Sunday, June 12, 2011

Colors Gone Wild!

If you've been keeping up with the newest editions to my gallery at you’ve seen my collections of the Navajo Bridge, Hanging Gardens, Lake Powell, Glen Canyon Dam, Horseshoe Bend, and Paria Rimrocks/Toadstools.  You’re probably thinking (and I wouldn’t blame you), you mean there’s MORE?!  I know, I find it hard to believe myself.  I mean, this was Page, Arizona.  Half of the people I talk to never heard of it.  The other half are vaguely familiar with it…some guess and think it’s near Hoover Dam (nice try).

The visual diversity of this place is hard to describe without pictures—I simply wouldn’t have the vocabulary to even try.  I’ve attempted to explain the Antelope Canyons by starting with “Have you seen 127 Hours?”.  If they have, I say, they’re slot canyons sort of like in that movie, but only psychedelic.  (If they haven’t seen the move, the next conversation devolves into a brief overview of the struggle for survival depicted in that film).  I guess that’s why I’m a photographer and not a book writer—I’ll let my images show you what this place was like…superlatives seem inadequate.

This image is from the LOWER Antelope Canyon (yep, there’s an UPPER too…check out my galler to see those--truly amazing).  The Lower Antelope Canyon experience was fantastic.  It was quiet, cool (figuratively and literally), very narrow, and colorful beyond belief.  The colors in the images below are all natural…no lights, no grotesque post-processing.  The yellows, reds, browns, blues, magentas were all there.  Some of this is due to actual variations of color in the geological formations, but the other is due to the physics of the reflected light spectrum—a bit like what a prism does.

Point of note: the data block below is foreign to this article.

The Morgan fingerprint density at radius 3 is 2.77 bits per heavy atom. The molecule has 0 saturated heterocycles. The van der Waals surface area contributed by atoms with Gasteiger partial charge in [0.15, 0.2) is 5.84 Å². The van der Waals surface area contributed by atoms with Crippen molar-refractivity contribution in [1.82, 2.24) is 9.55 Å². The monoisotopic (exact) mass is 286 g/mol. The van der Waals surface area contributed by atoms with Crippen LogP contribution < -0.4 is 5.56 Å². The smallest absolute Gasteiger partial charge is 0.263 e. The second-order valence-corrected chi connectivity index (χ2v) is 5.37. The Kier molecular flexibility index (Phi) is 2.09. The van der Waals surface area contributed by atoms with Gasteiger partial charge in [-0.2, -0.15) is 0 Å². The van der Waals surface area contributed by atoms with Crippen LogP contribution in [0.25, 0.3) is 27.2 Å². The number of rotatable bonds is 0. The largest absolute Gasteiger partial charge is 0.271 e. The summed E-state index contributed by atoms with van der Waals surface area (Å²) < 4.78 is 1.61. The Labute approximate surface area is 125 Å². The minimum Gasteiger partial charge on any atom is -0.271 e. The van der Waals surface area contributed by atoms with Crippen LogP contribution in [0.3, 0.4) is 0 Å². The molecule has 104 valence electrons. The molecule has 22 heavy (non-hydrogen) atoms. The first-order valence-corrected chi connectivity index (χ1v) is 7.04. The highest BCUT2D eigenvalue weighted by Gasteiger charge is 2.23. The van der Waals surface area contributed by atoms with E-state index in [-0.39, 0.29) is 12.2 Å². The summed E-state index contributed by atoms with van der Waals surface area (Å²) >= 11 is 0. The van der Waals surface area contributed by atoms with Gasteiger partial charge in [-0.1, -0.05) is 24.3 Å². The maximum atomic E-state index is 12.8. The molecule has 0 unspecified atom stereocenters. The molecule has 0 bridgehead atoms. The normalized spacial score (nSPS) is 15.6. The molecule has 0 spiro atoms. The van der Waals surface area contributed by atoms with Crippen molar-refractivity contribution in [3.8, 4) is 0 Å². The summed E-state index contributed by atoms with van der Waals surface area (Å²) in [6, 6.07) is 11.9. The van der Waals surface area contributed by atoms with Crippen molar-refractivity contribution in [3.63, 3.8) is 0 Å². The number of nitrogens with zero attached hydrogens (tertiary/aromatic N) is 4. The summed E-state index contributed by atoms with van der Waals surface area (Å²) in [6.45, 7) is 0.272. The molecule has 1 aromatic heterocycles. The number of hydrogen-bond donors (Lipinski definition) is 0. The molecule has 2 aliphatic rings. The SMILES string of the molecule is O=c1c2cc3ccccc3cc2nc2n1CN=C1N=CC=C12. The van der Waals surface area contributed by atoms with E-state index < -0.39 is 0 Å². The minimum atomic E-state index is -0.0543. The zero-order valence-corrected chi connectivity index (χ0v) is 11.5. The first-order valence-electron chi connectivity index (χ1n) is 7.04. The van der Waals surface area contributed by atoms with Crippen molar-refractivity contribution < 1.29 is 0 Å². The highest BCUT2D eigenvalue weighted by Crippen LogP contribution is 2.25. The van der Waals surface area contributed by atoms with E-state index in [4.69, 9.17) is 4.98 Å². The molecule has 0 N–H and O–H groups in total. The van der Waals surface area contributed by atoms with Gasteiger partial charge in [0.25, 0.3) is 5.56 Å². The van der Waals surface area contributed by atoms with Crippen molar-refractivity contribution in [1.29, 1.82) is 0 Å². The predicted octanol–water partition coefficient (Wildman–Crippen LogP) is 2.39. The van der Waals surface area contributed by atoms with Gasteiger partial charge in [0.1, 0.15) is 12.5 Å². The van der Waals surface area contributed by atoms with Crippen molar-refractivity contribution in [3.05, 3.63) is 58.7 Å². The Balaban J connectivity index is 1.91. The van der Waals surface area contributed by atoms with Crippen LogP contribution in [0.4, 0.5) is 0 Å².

About half of these images are HDRs. Since many on my distribution are photographers, no explanation needed, but for the other half… HDR stands for high dynamic range.   Digital cameras (and films cameras to a lesser extent) have a difficulty capturing the wide range of light intensity that the eye and brain simply deals with automatically.  In these canyons, the lighting conditions go from the darkest of shadows to the very bright blinding intensity of the sun—all in the same composition.  What “HDR” is, is a technique where three pictures are taken of the same composition, with each exposure adjusted differently—overexposed to capture shadow detail, underexposed to capture detail in the sun-drenched rock.  Special software (I use Photomatix) then allows these images to be combined into a single picture that allows you to see the complete tonal range of the image--the same way as if you were standing there.  Because standing there the eye and brain work together to allow you to see this shadow detail when you look there, and the brightest area details when you look there….make sense?

Your comments and feedback are always welcomed.

(photo metadata:  1/20 sec @ f/9.5, ISO 200, focal length 16mm)